I discovered that the most practical way for me to keep my insulin cool was with an evaporative medication cooler. We are now the United States distributor of the FRIO® evaporative medication cooling case. In our business, we frequently receive calls from patients who are completely unaware of the upper temperature limit for their medications—and this is the select segment of the population that has the presence of mind to inquire about a cooler.


It is vital that the pharmacist educate each patient on the temperature specifications of their medication. It is also important that the pharmacist emphasize the importance of keeping the medication within that temperature range at all times. If insulin is kept within the proper temperature range for weeks, but within that time was exposed to an hour of 100° F, that insulin will have lost some efficacy.

It is also beneficial to patients if the pharmacy can provide practical tips as to how to keep their medication cool. As it may take time to go over this during a consultation, I recommend that the pharmacy prepare a “Helpful Tips” list. The pharmacist, or pharmacy assistant, should personally hand this to the patient while verbally emphasizing the importance of the temperature issue.

The list should include the following tips:

1. Know the safe temperature storage range for each of your medications.

2. Store medications in the coolest area of the house. Do not place medications in an area of sunlight.

3. Medications that should be refrigerated should be kept between 36° and 46°F at all times.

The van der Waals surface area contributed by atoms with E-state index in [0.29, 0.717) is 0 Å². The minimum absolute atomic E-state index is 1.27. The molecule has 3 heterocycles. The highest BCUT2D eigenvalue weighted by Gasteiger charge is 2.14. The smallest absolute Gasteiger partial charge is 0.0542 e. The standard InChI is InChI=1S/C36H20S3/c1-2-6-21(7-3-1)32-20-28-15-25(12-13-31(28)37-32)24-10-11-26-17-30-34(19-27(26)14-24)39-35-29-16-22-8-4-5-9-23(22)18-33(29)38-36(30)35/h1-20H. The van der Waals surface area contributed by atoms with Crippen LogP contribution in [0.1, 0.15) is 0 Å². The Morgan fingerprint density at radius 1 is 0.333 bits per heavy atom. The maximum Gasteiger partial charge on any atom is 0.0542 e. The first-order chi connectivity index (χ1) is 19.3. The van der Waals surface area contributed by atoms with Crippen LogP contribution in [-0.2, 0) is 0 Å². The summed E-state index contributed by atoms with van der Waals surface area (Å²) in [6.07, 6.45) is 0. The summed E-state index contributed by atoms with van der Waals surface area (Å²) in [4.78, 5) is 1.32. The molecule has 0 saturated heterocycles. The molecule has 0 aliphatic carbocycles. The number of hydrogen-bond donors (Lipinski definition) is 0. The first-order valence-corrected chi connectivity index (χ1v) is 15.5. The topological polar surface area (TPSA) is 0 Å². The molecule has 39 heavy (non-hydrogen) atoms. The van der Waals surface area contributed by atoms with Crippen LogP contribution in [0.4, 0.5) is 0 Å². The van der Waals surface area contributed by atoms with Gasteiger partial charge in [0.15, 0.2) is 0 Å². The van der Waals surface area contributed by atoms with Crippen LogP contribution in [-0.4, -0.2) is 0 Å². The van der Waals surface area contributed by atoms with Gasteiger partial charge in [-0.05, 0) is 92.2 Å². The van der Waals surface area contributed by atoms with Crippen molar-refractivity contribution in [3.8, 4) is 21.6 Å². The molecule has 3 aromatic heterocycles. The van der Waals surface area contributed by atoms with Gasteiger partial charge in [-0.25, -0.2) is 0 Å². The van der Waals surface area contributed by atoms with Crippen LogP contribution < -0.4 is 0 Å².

4. For mail order medications, be sure the medication is not left in the mailbox for more than a day. It can get above 140°F in a mailbox on a hot summer day. Although the mail order pharmacy puts in enough ice and insulation to account for that day of heat, it does not account for cooling when the medication is in the mailbox for several days.

5. When driving, keep your medication in the climate-controlled interior of the car, not the trunk.

6. When parked, do not keep your medication inside a hot car; it can also get above 140°F inside a parked car.

7. When flying, never pack medications in check-in luggage. Always keep your medication in your carry-on bag.

8. If you need to carry your medication with you (traveling or just during the length of the day), use a medication cooler. There are ice pack coolers which will keep your medication cool for up to 8 hours (between activations) and evaporative coolers, which will keep your medication cool for 2 to 3 days (between activations).

9. Inspect your medications before you take them. If they have any change in form, if the coating appears different, or if the pills are stuck together, the integrity of the medication is likely compromised. If insulin is cloudy, it is compromised. It is important to note that there can still be a decrease in efficacy even if there is not a visible difference.

Issues relating to temperature-sensitive medications are serious—and they are affecting more and more people. Pharmacist awareness, coupled with proper patient education and counseling by the pharmaceutical staff, can all but eliminate the consequences of this issue and improve the quality of life for all patients served. SPT

About the Author

Dan Katzki is the chief operating officer of ReadyCare, the national distributor of the FRIO® medication cooling case (www.FRIOCase.com).